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Hi I want to hash a string of length upto 30. What will be the best idea to do that if time is my concern. The function will be called wover 100million times. currently I am using this,

static UInt64 CalculateHash(string read, bool lowTolerance)
{
    UInt64 hashedValue = 0;
    int i = 0;
    while (i < read.Length)
    {
        hashedValue += read.ElementAt(i) * (UInt64)Math.Pow(31, i);
        if (lowTolerance) i += 2;
        else i++;
    }
    return hashedValue;
}
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4  
Is there a reason that the Object.GetHashCode() method won't work for you? It seems like you're pretty much reimplementing the same concept. –  Ken Wayne VanderLinde Mar 3 '12 at 11:20
2  
Anything that doesn't use floating point math will be faster. –  David Schwartz Mar 3 '12 at 11:21
1  
I still don't understand what's wrong with the standard string hash-code functinn. If you need to persist it, calculating 100,000,000 hashes is going to take a fraction of the time it takes to actually store them to a database. –  zmbq Mar 3 '12 at 11:44
2  
@Pbasak Then cast it to uint or mask it with 0x7FFFFF. –  CodesInChaos Mar 3 '12 at 13:36
10  
Run a profiler. That will tell you what the slow part is. Then fix the slow part. –  Eric Lippert Mar 3 '12 at 15:24

5 Answers 5

up vote 13 down vote accepted
static UInt64 CalculateHash(string read)
{
    UInt64 hashedValue = 3074457345618258791ul;
    for(int i=0; i<read.Length; i++)
    {
        hashedValue += read[i];
        hashedValue *= 3074457345618258799ul;
    }
    return hashedValue;
}

This is a Knuth hash. You can also use Jenkins.

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4  
+1 for quoting Knuth. –  zmbq Mar 3 '12 at 11:43
    
According to my own test, this function does not achieve avalanche. YMMV. –  Fantius May 28 '12 at 9:58
    
@Fantius: Can you try using 11400714819306691477ul instead, please. (For both values.) –  David Schwartz May 28 '12 at 10:13
1  
It's worse. But I should quantify my original statement. Toggling a single bit on the input results in about 49.40% of the output bits toggling (using your original constant), which is MUCH better than Bernstein-based functions. That's probably good enough for most uses. But, for instance, SuperFastHash (landman-code.blogspot.com/2009/02/…) is giving me 50.02%. And Murmur2 on the same page is giving me 50.04%. –  Fantius May 28 '12 at 11:31
1  
It's not intended for applications where you care about that. It's just intended to be used to distribute strings in a hash table. –  David Schwartz May 28 '12 at 11:34

First of all, consider using GetHashCode().

A simple improvement on your existing implementation:

static UInt64 CalculateHash(string read, bool lowTolerance)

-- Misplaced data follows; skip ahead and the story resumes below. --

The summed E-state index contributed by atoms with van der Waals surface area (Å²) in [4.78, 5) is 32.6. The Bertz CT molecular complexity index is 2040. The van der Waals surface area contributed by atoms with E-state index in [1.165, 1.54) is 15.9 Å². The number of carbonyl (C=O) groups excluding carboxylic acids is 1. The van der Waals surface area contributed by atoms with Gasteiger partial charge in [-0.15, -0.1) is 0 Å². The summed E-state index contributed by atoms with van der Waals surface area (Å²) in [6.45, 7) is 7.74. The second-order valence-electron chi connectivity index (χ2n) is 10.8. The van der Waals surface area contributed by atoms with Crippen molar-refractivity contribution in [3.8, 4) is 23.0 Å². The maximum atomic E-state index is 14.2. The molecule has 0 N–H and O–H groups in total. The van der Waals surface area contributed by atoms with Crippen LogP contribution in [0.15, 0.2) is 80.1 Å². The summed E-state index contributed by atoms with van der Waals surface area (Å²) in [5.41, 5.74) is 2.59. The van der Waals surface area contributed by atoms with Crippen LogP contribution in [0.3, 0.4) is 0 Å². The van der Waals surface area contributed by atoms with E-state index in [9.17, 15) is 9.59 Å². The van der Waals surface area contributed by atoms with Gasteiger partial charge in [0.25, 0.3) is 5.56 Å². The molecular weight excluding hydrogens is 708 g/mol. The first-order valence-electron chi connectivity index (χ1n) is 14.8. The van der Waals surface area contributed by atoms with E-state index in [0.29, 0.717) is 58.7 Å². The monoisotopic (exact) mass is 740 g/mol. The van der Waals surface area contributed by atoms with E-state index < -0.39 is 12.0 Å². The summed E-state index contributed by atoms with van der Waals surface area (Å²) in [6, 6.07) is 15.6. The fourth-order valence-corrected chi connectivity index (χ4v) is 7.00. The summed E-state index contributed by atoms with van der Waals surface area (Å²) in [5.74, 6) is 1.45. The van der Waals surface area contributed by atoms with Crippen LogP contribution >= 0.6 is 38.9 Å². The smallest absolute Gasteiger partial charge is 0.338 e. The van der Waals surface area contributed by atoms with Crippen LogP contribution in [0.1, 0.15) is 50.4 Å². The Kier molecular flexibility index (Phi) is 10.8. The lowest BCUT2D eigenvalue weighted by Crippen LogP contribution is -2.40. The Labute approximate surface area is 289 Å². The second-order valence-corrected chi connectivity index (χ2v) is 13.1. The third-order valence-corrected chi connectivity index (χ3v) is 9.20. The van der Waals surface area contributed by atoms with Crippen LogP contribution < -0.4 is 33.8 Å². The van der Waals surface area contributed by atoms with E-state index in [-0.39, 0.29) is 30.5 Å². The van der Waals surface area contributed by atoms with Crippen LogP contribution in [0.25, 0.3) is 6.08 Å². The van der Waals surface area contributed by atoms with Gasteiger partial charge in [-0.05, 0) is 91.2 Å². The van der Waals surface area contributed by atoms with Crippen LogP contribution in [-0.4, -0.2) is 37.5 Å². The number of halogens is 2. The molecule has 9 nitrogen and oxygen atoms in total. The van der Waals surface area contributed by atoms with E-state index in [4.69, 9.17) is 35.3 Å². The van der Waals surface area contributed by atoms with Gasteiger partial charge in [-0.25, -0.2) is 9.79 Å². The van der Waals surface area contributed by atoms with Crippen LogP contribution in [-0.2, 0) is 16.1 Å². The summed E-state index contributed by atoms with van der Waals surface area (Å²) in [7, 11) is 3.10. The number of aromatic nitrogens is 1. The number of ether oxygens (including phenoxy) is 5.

{
    UInt64 hashedValue = 0;
    int i = 0;
    ulong multiplier = 1;
    while (i < read.Length)
    {
        hashedValue += read[i] * multiplier;
        multiplier *= 37;
        if (lowTolerance) i += 2;
        else i++;
    }
    return hashedValue;
}

It avoids the expensive floating point calculation, and the overhead of ElementAt.

Btw (UInt64)Math.Pow(31, i) doesn't work well for longer strings. Floating point rounding will lead to a multiplier of 0 for characters beyond 15 or so.

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The multiplier must start at a prime value greater than 256 or this breaks horribly if the first byte is small. –  David Schwartz Mar 3 '12 at 11:30
    
@DavidSchwartz A larger prime is certainly better, but breaking horribly is a bit of an overstatement. –  CodesInChaos Mar 3 '12 at 11:33
    
If a 64-bit hash function has numerous 2-byte inputs that collide, IMO it breaks horribly. (But given how awful the function the OP started with, maybe my standards are too high.) –  David Schwartz Mar 3 '12 at 11:35
    
Even with a prime >256 but <65536 there will be two char collisions. C# works on UTF-16 codepoints, not single byte chars. –  CodesInChaos Mar 3 '12 at 11:38

To speed up your implementation, the (UInt64)Math.Pow(31, i) call should be replaced by a lookup: pre-calculate a table of the first 30 powers of 31, and use it at runtime. Since the limit on length is 30, you need only 31 element:

private static unsigned long[] Pow31 = new unsigned long[31];

static HashCalc() {
    Pow31[0] = 1;
    for (int i = 1 ; i != Pow31.Length ; i++) {
        Pow31[i] = 31*Pow31[i-1];
    }
}

// In your hash function...
hashedValue += read.ElementAt(i) * Pow31[i];
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I wouldn't be so sure that a table lookup is faster than an integer multiplication. –  CodesInChaos Mar 3 '12 at 11:41
    
@CodeInChaos It's certainly faster than Math.Pow(31, i). Also I'd need a additional multiplication when i goes up by 2 inside a condition, so I'd try the lookup first. –  dasblinkenlight Mar 3 '12 at 11:45

I have played with Paul Hsieh's implementations, and seem to be fast with little collisions (for my scenarios anyway)

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Yeah sorry, read the question differently the first time. Edited! –  skub Mar 3 '12 at 11:27
    
hi it looks better. I will implement it in c# and will see. –  P basak Mar 3 '12 at 12:59

I don't think this is a good function. Starting from i == 13 the result of (UInt64)Math.Pow(31, i) will be always 0

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1  
This does not provide an answer to the question. To critique or request clarification from an author, leave a comment below their post. –  decPL Apr 10 at 8:36

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